But here's a less obvious reason: Ask yourself, what contribution do convictions make to criminal case law? The answer is that they're responsible for almost all of it. When you're acquitted, you don't appeal. Only convictions are appealed. And it's on appeal that you argue that your client's rights were violated. Appeals are where the appellate courts enforce the Constitution. At least where they're supposed to. It's only because someone was convicted that we have the rules in place today that protect the accused. There's a kind of beautiful symmetry to that. It's because of convictions that we have the rules that protect the innocent.
I had not thought before about the role convictions play in the important battle to change laws. Dalton makes me see them differently, though I have to wonder if Dalton overlooks the fact that when prosecutors have been given the power to pin a defendant between a plea agreement and a mandatory minimum sentence, convictions lose that importance. 

Plea agreements often require the defendant to waive his right to appeal. No appeal means no way to argue that rights were violated, even when it is clear that a plea is less about admitting guilt than about avoiding the mandatory minimum.

Dalton talks about punishment:
We focus too much on retribution, and too little on protecting society from harm. 
Let me give you an example. Two men commit an armed robbery on the same night. The first man is a father of four. His family is about to be evicted. Or if you want to make him less sympathetic, let's say he's a drug addict who needs money to buy his next fix. He's nervous, he's sweaty. He's desperate, and he's panicky. He approaches his victim and roughly accosts him. He puts his gun to the victim's head. He's screaming profanities. He screams out for his victim's wallet, then screams louder and threatens the victim for moving too slowly. He takes his money and runs off. His victim is terribly frightened.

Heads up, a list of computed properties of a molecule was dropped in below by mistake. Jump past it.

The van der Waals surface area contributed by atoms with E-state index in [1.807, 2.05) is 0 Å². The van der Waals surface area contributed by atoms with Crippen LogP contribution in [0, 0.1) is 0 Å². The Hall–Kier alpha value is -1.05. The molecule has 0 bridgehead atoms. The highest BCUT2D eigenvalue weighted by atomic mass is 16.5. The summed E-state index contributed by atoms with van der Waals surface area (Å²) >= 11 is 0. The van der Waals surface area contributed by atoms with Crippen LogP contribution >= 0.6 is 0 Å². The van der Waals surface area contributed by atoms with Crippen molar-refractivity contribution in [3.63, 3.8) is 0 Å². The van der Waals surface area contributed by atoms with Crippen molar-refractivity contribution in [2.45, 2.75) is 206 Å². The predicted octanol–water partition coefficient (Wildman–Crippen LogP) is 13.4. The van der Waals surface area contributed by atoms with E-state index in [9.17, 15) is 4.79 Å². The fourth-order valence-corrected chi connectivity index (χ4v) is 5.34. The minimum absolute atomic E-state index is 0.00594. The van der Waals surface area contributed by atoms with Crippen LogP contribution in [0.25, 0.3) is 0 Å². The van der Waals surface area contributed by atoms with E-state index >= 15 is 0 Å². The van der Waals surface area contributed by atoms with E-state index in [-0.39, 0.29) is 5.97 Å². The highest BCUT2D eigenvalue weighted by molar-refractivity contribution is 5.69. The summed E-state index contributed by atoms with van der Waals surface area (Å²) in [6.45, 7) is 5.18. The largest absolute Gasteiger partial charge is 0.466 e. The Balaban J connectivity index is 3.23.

In the second scenario, our mugger is calm, cool, and methodical. He approaches his victim from the front, puts a light hand on the victim's back, and slowly and unemotionally explains that he has a gun in his coat pocket. He tells his victim that if he hands over his wallet, no one will get hurt, and they can both be on their way. The victim hands it over. The mugger walks off. The victim is angry at just having been robbed, but he isn't terrified. And he was never in real fear for his life. 
Which of the two armed robbers is likely to get the longer sentence? Almost certainly the first one. Which of the two is the bigger threat to society? Unquestionably the second one. In fact, the second one is not only a likely career criminal, he's more likely to actually kill someone. The first one is scared because he knows he's doing something wrong. He feels some empathy for his victim. He's committing a crime of necessity. That isn't to say it excuses him. But his aggression comes from fear. The second mugger is incapable of empathy, or has learned to turn it off. He's cold-blooded. 
So you see we impose punishment based on fear and a desire for retribution, not based on rational evaluations of what crimes and criminals are most dangerous. [My emphasis.]